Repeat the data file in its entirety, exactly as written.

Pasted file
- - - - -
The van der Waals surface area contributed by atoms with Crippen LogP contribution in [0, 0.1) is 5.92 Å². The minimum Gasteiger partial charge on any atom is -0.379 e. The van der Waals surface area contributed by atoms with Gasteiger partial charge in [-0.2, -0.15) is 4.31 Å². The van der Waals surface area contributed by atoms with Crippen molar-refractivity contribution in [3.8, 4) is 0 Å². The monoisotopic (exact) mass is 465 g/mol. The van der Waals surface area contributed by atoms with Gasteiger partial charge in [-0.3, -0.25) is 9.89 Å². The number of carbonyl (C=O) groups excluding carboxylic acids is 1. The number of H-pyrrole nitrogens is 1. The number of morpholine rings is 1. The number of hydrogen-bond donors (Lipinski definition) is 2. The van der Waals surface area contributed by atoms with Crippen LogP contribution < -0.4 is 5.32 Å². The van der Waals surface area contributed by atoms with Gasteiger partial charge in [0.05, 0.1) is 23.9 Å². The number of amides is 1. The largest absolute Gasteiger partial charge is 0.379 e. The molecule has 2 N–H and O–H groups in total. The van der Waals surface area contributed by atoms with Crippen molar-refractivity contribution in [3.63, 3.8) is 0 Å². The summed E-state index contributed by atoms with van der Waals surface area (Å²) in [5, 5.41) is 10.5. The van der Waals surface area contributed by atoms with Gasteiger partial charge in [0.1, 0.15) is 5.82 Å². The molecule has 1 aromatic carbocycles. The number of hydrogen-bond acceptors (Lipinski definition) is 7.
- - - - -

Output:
The van der Waals surface area contributed by atoms with Crippen LogP contribution in [0, 0.1) is 5.92 Å². The minimum Gasteiger partial charge on any atom is -0.379 e. The van der Waals surface area contributed by atoms with Gasteiger partial charge in [-0.2, -0.15) is 4.31 Å². The van der Waals surface area contributed by atoms with Crippen molar-refractivity contribution in [3.8, 4) is 0 Å². The monoisotopic (exact) mass is 465 g/mol. The van der Waals surface area contributed by atoms with Gasteiger partial charge in [-0.3, -0.25) is 9.89 Å². The number of carbonyl (C=O) groups excluding carboxylic acids is 1. The number of H-pyrrole nitrogens is 1. The number of morpholine rings is 1. The number of hydrogen-bond donors (Lipinski definition) is 2. The van der Waals surface area contributed by atoms with Crippen LogP contribution < -0.4 is 5.32 Å². The van der Waals surface area contributed by atoms with Gasteiger partial charge in [0.05, 0.1) is 23.9 Å². The number of amides is 1. The largest absolute Gasteiger partial charge is 0.379 e. The molecule has 2 N–H and O–H groups in total. The van der Waals surface area contributed by atoms with Crippen molar-refractivity contribution in [3.63, 3.8) is 0 Å². The summed E-state index contributed by atoms with van der Waals surface area (Å²) in [5, 5.41) is 10.5. The van der Waals surface area contributed by atoms with Gasteiger partial charge in [0.1, 0.15) is 5.82 Å². The molecule has 1 aromatic carbocycles. The number of hydrogen-bond acceptors (Lipinski definition) is 7.